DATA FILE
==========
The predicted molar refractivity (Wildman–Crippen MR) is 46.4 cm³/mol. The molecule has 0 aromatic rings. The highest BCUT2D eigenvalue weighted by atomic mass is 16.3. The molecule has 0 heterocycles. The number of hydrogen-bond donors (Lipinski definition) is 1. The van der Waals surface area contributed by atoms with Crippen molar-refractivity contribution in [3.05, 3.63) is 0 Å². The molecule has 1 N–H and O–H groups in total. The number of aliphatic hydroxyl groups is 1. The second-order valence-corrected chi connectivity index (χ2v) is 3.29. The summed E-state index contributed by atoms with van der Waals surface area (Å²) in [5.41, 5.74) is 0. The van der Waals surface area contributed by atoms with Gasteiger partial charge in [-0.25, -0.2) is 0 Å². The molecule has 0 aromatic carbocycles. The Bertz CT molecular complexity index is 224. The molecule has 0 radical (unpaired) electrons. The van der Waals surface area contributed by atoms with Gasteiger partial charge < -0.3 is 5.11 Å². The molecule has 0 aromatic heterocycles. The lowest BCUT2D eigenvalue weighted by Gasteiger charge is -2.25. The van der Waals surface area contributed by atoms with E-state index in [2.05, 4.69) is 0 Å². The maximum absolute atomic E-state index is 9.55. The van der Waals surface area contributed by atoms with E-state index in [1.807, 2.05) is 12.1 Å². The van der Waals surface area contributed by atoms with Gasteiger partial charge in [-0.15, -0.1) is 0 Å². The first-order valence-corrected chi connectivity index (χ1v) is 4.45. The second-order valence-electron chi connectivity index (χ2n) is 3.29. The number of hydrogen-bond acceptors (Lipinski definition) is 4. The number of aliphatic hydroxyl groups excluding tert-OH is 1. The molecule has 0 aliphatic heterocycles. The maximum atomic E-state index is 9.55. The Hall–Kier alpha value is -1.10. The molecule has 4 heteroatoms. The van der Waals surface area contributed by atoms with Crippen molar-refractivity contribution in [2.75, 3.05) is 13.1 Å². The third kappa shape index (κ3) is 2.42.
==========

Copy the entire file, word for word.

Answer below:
The predicted molar refractivity (Wildman–Crippen MR) is 46.4 cm³/mol. The molecule has 0 aromatic rings. The highest BCUT2D eigenvalue weighted by atomic mass is 16.3. The molecule has 0 heterocycles. The number of hydrogen-bond donors (Lipinski definition) is 1. The van der Waals surface area contributed by atoms with Crippen molar-refractivity contribution in [3.05, 3.63) is 0 Å². The molecule has 1 N–H and O–H groups in total. The number of aliphatic hydroxyl groups is 1. The second-order valence-corrected chi connectivity index (χ2v) is 3.29. The summed E-state index contributed by atoms with van der Waals surface area (Å²) in [5.41, 5.74) is 0. The van der Waals surface area contributed by atoms with Gasteiger partial charge in [-0.25, -0.2) is 0 Å². The molecule has 0 aromatic carbocycles. The Bertz CT molecular complexity index is 224. The molecule has 0 radical (unpaired) electrons. The van der Waals surface area contributed by atoms with Gasteiger partial charge < -0.3 is 5.11 Å². The molecule has 0 aromatic heterocycles. The lowest BCUT2D eigenvalue weighted by Gasteiger charge is -2.25. The van der Waals surface area contributed by atoms with E-state index in [2.05, 4.69) is 0 Å². The maximum absolute atomic E-state index is 9.55. The van der Waals surface area contributed by atoms with E-state index in [1.807, 2.05) is 12.1 Å². The van der Waals surface area contributed by atoms with Gasteiger partial charge in [-0.15, -0.1) is 0 Å². The first-order valence-corrected chi connectivity index (χ1v) is 4.45. The second-order valence-electron chi connectivity index (χ2n) is 3.29. The number of hydrogen-bond acceptors (Lipinski definition) is 4. The number of aliphatic hydroxyl groups excluding tert-OH is 1. The molecule has 0 aliphatic heterocycles. The maximum atomic E-state index is 9.55. The Hall–Kier alpha value is -1.10. The molecule has 4 heteroatoms. The van der Waals surface area contributed by atoms with Crippen molar-refractivity contribution in [2.75, 3.05) is 13.1 Å². The third kappa shape index (κ3) is 2.42.